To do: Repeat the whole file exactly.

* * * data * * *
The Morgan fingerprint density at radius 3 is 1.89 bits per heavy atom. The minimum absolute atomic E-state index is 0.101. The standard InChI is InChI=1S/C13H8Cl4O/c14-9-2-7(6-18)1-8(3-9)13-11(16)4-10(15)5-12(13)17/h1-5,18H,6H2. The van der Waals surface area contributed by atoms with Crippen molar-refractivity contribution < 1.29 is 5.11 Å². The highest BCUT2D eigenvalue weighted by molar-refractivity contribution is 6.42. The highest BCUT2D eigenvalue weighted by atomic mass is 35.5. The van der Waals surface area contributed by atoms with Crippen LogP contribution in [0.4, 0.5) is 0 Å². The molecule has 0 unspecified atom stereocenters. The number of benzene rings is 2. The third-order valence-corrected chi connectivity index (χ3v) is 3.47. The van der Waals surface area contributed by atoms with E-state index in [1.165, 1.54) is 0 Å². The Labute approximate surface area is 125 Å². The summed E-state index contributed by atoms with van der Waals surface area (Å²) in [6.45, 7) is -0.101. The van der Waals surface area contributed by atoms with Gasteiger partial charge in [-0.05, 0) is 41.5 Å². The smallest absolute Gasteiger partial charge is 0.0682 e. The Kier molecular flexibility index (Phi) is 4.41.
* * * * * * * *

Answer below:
The Morgan fingerprint density at radius 3 is 1.89 bits per heavy atom. The minimum absolute atomic E-state index is 0.101. The standard InChI is InChI=1S/C13H8Cl4O/c14-9-2-7(6-18)1-8(3-9)13-11(16)4-10(15)5-12(13)17/h1-5,18H,6H2. The van der Waals surface area contributed by atoms with Crippen molar-refractivity contribution < 1.29 is 5.11 Å². The highest BCUT2D eigenvalue weighted by molar-refractivity contribution is 6.42. The highest BCUT2D eigenvalue weighted by atomic mass is 35.5. The van der Waals surface area contributed by atoms with Crippen LogP contribution in [0.4, 0.5) is 0 Å². The molecule has 0 unspecified atom stereocenters. The number of benzene rings is 2. The third-order valence-corrected chi connectivity index (χ3v) is 3.47. The van der Waals surface area contributed by atoms with E-state index in [1.165, 1.54) is 0 Å². The Labute approximate surface area is 125 Å². The summed E-state index contributed by atoms with van der Waals surface area (Å²) in [6.45, 7) is -0.101. The van der Waals surface area contributed by atoms with Gasteiger partial charge in [-0.05, 0) is 41.5 Å². The smallest absolute Gasteiger partial charge is 0.0682 e. The Kier molecular flexibility index (Phi) is 4.41.